Local Snapshot - SA Stuck in a Rut
Local Macro Snapshot
Like the rest of the world, South Africa will fall into a deep recession in 2020. Unlike the GFC, however, South Africa enters this downturn a lot weaker.
The Moody’s downgrade is now behind us; SA is out the Investment Grade Bond index. We have approached the Bricks Bank, World Bank and IMF for funding. Worryingly the government’s approach to the pandemic from an economic perspective has been nothing short of disastrous – the most worrying aspect been the likelihood of protracted lock-downs.
The economic impact and costs will be severe and unlike places like the US, economic recovery will not be swift.
South African bonds staged a significant comeback with yields for 10-year money, falling from 11.6% to 9.3% at the time of writing. SA credit still has some of the highest credit spreads given our current lowered sub investment grade rating in the world. It is highly unlikely that the government will default on SA debt (they will keep printing money) and we cannot see enormous inflation given a backdrop of extreme excess capacity both locally and abroad (take the low oil price and massive jobless claims by way of example).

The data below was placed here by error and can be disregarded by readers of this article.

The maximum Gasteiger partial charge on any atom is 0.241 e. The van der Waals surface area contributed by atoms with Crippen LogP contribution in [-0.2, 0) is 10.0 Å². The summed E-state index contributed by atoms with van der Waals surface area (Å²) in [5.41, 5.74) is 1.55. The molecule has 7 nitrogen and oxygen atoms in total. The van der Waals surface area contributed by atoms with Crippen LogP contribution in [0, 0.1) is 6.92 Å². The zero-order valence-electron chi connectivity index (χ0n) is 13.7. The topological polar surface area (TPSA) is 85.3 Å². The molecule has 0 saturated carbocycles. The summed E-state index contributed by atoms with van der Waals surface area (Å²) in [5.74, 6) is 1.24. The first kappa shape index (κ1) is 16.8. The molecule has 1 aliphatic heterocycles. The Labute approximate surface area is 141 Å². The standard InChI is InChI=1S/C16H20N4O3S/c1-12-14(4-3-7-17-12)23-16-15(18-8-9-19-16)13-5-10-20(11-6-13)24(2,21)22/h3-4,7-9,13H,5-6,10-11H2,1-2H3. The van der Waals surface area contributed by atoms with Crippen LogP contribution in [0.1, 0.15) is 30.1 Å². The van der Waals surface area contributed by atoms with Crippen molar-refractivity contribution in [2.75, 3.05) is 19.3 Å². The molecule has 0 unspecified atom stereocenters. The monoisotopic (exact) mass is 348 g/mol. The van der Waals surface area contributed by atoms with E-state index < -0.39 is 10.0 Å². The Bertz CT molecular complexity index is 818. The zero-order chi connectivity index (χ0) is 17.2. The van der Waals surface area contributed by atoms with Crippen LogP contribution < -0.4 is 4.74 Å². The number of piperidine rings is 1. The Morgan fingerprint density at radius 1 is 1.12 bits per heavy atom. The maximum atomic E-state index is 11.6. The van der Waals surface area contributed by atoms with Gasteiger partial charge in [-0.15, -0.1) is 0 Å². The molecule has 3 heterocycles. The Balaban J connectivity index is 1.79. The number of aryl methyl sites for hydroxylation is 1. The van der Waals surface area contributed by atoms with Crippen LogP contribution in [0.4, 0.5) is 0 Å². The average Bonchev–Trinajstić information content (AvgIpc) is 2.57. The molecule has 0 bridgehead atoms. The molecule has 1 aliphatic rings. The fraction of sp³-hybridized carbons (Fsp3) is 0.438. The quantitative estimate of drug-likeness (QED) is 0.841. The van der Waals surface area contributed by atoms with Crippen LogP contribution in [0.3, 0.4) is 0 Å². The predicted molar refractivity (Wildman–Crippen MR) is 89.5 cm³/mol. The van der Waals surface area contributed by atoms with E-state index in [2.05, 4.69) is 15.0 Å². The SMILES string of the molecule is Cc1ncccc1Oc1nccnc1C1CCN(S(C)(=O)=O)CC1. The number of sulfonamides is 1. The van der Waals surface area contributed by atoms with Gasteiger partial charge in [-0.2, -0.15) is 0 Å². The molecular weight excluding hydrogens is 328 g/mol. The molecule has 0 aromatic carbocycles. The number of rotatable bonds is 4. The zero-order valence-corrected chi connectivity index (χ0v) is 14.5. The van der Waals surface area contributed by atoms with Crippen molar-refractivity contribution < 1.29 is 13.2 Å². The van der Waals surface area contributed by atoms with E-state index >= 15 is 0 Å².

Most SA companies have cancelled dividends, pulled guidance, cancelled capex programs, focused on cost reduction and in a growing number of cases look to raise capita to shore up stressed balance sheets.
And given our underlying philosophy of wealth preservation and skewing risk reward in our favour, our single biggest conviction idea in SA remains SA sovereign debt.
As such we go into Q3 2020 with SA government debt, cash and preference shares representing 80% of our portfolio.